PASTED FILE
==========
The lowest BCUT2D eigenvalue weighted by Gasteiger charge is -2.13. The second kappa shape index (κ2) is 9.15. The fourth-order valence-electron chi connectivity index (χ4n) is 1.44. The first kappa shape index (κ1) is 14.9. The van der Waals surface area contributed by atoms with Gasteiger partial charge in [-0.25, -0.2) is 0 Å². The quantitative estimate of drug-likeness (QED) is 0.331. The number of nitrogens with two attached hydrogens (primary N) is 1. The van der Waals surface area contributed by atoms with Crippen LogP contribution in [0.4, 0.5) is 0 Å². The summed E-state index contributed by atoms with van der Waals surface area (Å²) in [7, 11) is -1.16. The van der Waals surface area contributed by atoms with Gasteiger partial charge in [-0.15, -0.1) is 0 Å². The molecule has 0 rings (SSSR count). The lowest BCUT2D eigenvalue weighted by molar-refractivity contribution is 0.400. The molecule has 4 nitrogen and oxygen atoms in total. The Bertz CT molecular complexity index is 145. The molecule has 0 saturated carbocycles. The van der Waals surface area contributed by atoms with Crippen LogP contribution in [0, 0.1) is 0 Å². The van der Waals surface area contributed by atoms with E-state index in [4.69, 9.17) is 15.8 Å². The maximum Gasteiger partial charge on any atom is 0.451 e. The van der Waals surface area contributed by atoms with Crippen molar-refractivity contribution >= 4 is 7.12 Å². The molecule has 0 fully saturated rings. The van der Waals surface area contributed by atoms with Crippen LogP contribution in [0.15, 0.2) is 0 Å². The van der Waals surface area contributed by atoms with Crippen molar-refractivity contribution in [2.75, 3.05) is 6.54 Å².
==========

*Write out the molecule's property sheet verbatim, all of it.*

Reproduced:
The lowest BCUT2D eigenvalue weighted by Gasteiger charge is -2.13. The second kappa shape index (κ2) is 9.15. The fourth-order valence-electron chi connectivity index (χ4n) is 1.44. The first kappa shape index (κ1) is 14.9. The van der Waals surface area contributed by atoms with Gasteiger partial charge in [-0.25, -0.2) is 0 Å². The quantitative estimate of drug-likeness (QED) is 0.331. The number of nitrogens with two attached hydrogens (primary N) is 1. The van der Waals surface area contributed by atoms with Crippen LogP contribution in [0.4, 0.5) is 0 Å². The summed E-state index contributed by atoms with van der Waals surface area (Å²) in [7, 11) is -1.16. The van der Waals surface area contributed by atoms with Gasteiger partial charge in [-0.15, -0.1) is 0 Å². The molecule has 0 rings (SSSR count). The lowest BCUT2D eigenvalue weighted by molar-refractivity contribution is 0.400. The molecule has 4 nitrogen and oxygen atoms in total. The Bertz CT molecular complexity index is 145. The molecule has 0 saturated carbocycles. The van der Waals surface area contributed by atoms with Crippen LogP contribution in [0, 0.1) is 0 Å². The van der Waals surface area contributed by atoms with E-state index in [4.69, 9.17) is 15.8 Å². The maximum Gasteiger partial charge on any atom is 0.451 e. The van der Waals surface area contributed by atoms with Crippen molar-refractivity contribution >= 4 is 7.12 Å². The molecule has 0 fully saturated rings. The van der Waals surface area contributed by atoms with Crippen LogP contribution in [0.15, 0.2) is 0 Å². The van der Waals surface area contributed by atoms with Crippen molar-refractivity contribution in [2.75, 3.05) is 6.54 Å².